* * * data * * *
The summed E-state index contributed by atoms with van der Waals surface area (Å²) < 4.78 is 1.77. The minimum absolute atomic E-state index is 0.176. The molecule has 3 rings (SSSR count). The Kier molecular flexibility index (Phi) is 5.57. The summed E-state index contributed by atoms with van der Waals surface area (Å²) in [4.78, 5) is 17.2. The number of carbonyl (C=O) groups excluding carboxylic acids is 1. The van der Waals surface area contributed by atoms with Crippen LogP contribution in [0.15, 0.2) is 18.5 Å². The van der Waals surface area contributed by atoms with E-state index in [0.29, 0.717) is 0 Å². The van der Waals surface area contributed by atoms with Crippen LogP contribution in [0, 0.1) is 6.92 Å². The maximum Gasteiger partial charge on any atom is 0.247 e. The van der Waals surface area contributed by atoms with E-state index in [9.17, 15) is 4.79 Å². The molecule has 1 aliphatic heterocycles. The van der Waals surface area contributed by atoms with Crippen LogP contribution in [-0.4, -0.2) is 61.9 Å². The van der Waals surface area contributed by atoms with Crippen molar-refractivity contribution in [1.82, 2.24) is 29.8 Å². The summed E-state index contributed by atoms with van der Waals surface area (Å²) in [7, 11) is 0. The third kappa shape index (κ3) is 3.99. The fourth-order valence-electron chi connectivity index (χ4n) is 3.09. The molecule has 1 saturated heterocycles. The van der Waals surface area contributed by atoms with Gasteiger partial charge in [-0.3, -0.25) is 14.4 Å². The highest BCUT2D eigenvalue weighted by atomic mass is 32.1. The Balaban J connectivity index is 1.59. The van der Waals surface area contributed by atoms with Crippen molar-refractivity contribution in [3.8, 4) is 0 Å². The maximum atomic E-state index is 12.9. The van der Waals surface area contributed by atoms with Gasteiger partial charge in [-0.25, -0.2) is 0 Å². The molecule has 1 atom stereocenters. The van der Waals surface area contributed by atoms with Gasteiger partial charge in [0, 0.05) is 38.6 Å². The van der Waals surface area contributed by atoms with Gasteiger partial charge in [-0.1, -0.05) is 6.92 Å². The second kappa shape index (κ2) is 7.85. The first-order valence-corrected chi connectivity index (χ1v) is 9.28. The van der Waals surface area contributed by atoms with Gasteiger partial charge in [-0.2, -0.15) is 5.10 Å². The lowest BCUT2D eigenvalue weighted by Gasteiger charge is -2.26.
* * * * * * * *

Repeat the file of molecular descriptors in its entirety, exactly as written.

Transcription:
The summed E-state index contributed by atoms with van der Waals surface area (Å²) < 4.78 is 1.77. The minimum absolute atomic E-state index is 0.176. The molecule has 3 rings (SSSR count). The Kier molecular flexibility index (Phi) is 5.57. The summed E-state index contributed by atoms with van der Waals surface area (Å²) in [4.78, 5) is 17.2. The number of carbonyl (C=O) groups excluding carboxylic acids is 1. The van der Waals surface area contributed by atoms with Crippen LogP contribution in [0.15, 0.2) is 18.5 Å². The van der Waals surface area contributed by atoms with E-state index in [0.29, 0.717) is 0 Å². The van der Waals surface area contributed by atoms with Crippen LogP contribution in [0, 0.1) is 6.92 Å². The maximum Gasteiger partial charge on any atom is 0.247 e. The van der Waals surface area contributed by atoms with E-state index in [9.17, 15) is 4.79 Å². The molecule has 1 aliphatic heterocycles. The van der Waals surface area contributed by atoms with Crippen LogP contribution in [-0.4, -0.2) is 61.9 Å². The van der Waals surface area contributed by atoms with Crippen molar-refractivity contribution in [1.82, 2.24) is 29.8 Å². The summed E-state index contributed by atoms with van der Waals surface area (Å²) in [7, 11) is 0. The third kappa shape index (κ3) is 3.99. The fourth-order valence-electron chi connectivity index (χ4n) is 3.09. The molecule has 1 saturated heterocycles. The van der Waals surface area contributed by atoms with Gasteiger partial charge in [-0.3, -0.25) is 14.4 Å². The highest BCUT2D eigenvalue weighted by atomic mass is 32.1. The Balaban J connectivity index is 1.59. The van der Waals surface area contributed by atoms with Crippen molar-refractivity contribution in [3.8, 4) is 0 Å². The maximum atomic E-state index is 12.9. The van der Waals surface area contributed by atoms with Gasteiger partial charge in [-0.25, -0.2) is 0 Å². The molecule has 1 atom stereocenters. The van der Waals surface area contributed by atoms with Gasteiger partial charge in [0, 0.05) is 38.6 Å². The van der Waals surface area contributed by atoms with Gasteiger partial charge in [-0.1, -0.05) is 6.92 Å². The second kappa shape index (κ2) is 7.85. The first-order valence-corrected chi connectivity index (χ1v) is 9.28. The van der Waals surface area contributed by atoms with Gasteiger partial charge in [-0.2, -0.15) is 5.10 Å². The lowest BCUT2D eigenvalue weighted by Gasteiger charge is -2.26.